€80 million spent on restoration of 85 historic sites in four years

Restoration projects included work on the facades of Castille and the President's Palace, as well as the Grand Harbour and Mdina fortifications

Ministers Owen Bonnci (centre) and Evarist Bartolo answering questions from the crowd present in Wednesday's public meeting
Ministers Owen Bonnci (centre) and Evarist Bartolo answering questions from the crowd present in Wednesday's public meeting

The government had restored an average of 20 historic sites each year in the four years since the election to the tune of €80 million, justice and culture minister Owen Bonnici said on Wednesday.

Bonnici, who was addressing a meeting in the ‘Gvern Li Jisma’ series at St Elmo with education and employment minister Evarist Bartolo, said that projects covered work on the smallest corner niche to the largest and grandest fortifications.

Most of the work on the 85 projects had been carried out by civil service employees, or the cost would have in fact been much higher, he said.

Amongst the major projects were the restoration of the façades of Castille and the Grandmasters Palace in Valletta, as well as the work on the Grand Harbour and Mdina fortifications and St John’s Co-Cathedral.

“Culture is important for the government not only because it is what goves us our national identity but also because it provides steady employment for many people,” Bonnici said.

He announced that the Arts Council and the Association of Maltese Bandclubs would be signing a memorandum of understanding in the coming days to cooperate in protecting and safeguarding items of cutural value like music manuscripts.

He said that the recent public debate following the destruction of the Azure Window had highlighted the need to protect the country’s historic and cultural heritage.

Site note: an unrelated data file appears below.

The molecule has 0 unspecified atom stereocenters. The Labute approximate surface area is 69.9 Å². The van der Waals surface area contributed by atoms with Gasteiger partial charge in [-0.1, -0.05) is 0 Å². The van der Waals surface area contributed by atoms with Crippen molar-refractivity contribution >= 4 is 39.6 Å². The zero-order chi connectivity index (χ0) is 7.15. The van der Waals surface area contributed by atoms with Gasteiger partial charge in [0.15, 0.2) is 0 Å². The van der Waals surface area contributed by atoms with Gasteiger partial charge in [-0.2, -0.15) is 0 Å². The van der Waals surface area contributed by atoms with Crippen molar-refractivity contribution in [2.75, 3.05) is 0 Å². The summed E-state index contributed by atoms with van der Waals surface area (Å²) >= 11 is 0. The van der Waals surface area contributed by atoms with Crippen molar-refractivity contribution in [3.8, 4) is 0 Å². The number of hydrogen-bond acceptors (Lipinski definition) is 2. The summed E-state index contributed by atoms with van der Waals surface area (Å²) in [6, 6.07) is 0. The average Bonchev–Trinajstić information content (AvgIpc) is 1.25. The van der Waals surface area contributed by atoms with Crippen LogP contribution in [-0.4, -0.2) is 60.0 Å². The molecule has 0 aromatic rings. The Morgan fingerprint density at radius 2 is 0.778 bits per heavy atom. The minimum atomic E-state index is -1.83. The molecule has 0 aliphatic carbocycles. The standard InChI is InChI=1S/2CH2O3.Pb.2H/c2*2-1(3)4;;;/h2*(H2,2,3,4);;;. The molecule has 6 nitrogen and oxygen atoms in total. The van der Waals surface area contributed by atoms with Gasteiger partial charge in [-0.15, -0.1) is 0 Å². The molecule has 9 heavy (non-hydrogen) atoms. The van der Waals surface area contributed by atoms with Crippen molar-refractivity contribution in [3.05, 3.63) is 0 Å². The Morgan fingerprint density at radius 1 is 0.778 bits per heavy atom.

“We are looking forward to V18 celebrations not only promoting Valletta as Europe’s cultural capital, but also leaving a tangible cultural value behind, once it will be over in December of next year,” Bonnici said.

Bonnici said that that significant changes had also been registered in the justice sector, including through the introduction of the party financing law and the whistleblower act.

Bartolo said he was proud that the government had managed to curb the national debt and deficit while increasing expenditure on education, pensions and the health sector.

“In education, we spent €40 million in four years, where the previous administration spent a mere €13 million over the same time period,” he said.

The minister said that up to four years ago, students in public schools were not given the option to study accounts in secondary school.

“This has now changed and there are currently over 700 secondary school students studying accounts in public schools,” Bartolo said.

The government would also be opening a school dedicated to theatre arts, music and sports in the near future, he announced.

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